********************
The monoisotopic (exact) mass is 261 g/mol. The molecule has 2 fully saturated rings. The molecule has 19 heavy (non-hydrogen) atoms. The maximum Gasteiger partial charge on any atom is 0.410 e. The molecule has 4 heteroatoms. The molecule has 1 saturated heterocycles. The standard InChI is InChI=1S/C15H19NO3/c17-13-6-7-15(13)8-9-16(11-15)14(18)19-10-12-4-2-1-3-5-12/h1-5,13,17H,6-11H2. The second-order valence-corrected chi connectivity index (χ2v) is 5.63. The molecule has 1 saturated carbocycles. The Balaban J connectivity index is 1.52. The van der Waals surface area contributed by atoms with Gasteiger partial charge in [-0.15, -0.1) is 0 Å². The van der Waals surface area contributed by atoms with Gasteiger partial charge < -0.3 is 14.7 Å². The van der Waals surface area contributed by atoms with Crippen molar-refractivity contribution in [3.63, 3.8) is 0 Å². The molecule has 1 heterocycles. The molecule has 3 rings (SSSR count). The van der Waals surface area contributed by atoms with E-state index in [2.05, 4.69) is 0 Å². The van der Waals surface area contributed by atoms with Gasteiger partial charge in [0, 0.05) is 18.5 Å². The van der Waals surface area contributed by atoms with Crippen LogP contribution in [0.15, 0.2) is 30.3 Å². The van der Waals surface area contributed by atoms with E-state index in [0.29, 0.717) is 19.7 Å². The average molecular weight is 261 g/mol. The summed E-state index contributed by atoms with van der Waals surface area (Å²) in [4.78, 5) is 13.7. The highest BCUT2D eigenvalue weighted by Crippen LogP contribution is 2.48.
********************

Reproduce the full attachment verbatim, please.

The monoisotopic (exact) mass is 261 g/mol. The molecule has 2 fully saturated rings. The molecule has 19 heavy (non-hydrogen) atoms. The maximum Gasteiger partial charge on any atom is 0.410 e. The molecule has 4 heteroatoms. The molecule has 1 saturated heterocycles. The standard InChI is InChI=1S/C15H19NO3/c17-13-6-7-15(13)8-9-16(11-15)14(18)19-10-12-4-2-1-3-5-12/h1-5,13,17H,6-11H2. The second-order valence-corrected chi connectivity index (χ2v) is 5.63. The molecule has 1 saturated carbocycles. The Balaban J connectivity index is 1.52. The van der Waals surface area contributed by atoms with Gasteiger partial charge in [-0.15, -0.1) is 0 Å². The van der Waals surface area contributed by atoms with Gasteiger partial charge < -0.3 is 14.7 Å². The van der Waals surface area contributed by atoms with Crippen molar-refractivity contribution in [3.63, 3.8) is 0 Å². The molecule has 1 heterocycles. The molecule has 3 rings (SSSR count). The van der Waals surface area contributed by atoms with E-state index in [2.05, 4.69) is 0 Å². The van der Waals surface area contributed by atoms with Gasteiger partial charge in [0, 0.05) is 18.5 Å². The van der Waals surface area contributed by atoms with Crippen LogP contribution in [0.15, 0.2) is 30.3 Å². The van der Waals surface area contributed by atoms with E-state index in [0.29, 0.717) is 19.7 Å². The average molecular weight is 261 g/mol. The summed E-state index contributed by atoms with van der Waals surface area (Å²) in [4.78, 5) is 13.7. The highest BCUT2D eigenvalue weighted by Crippen LogP contribution is 2.48.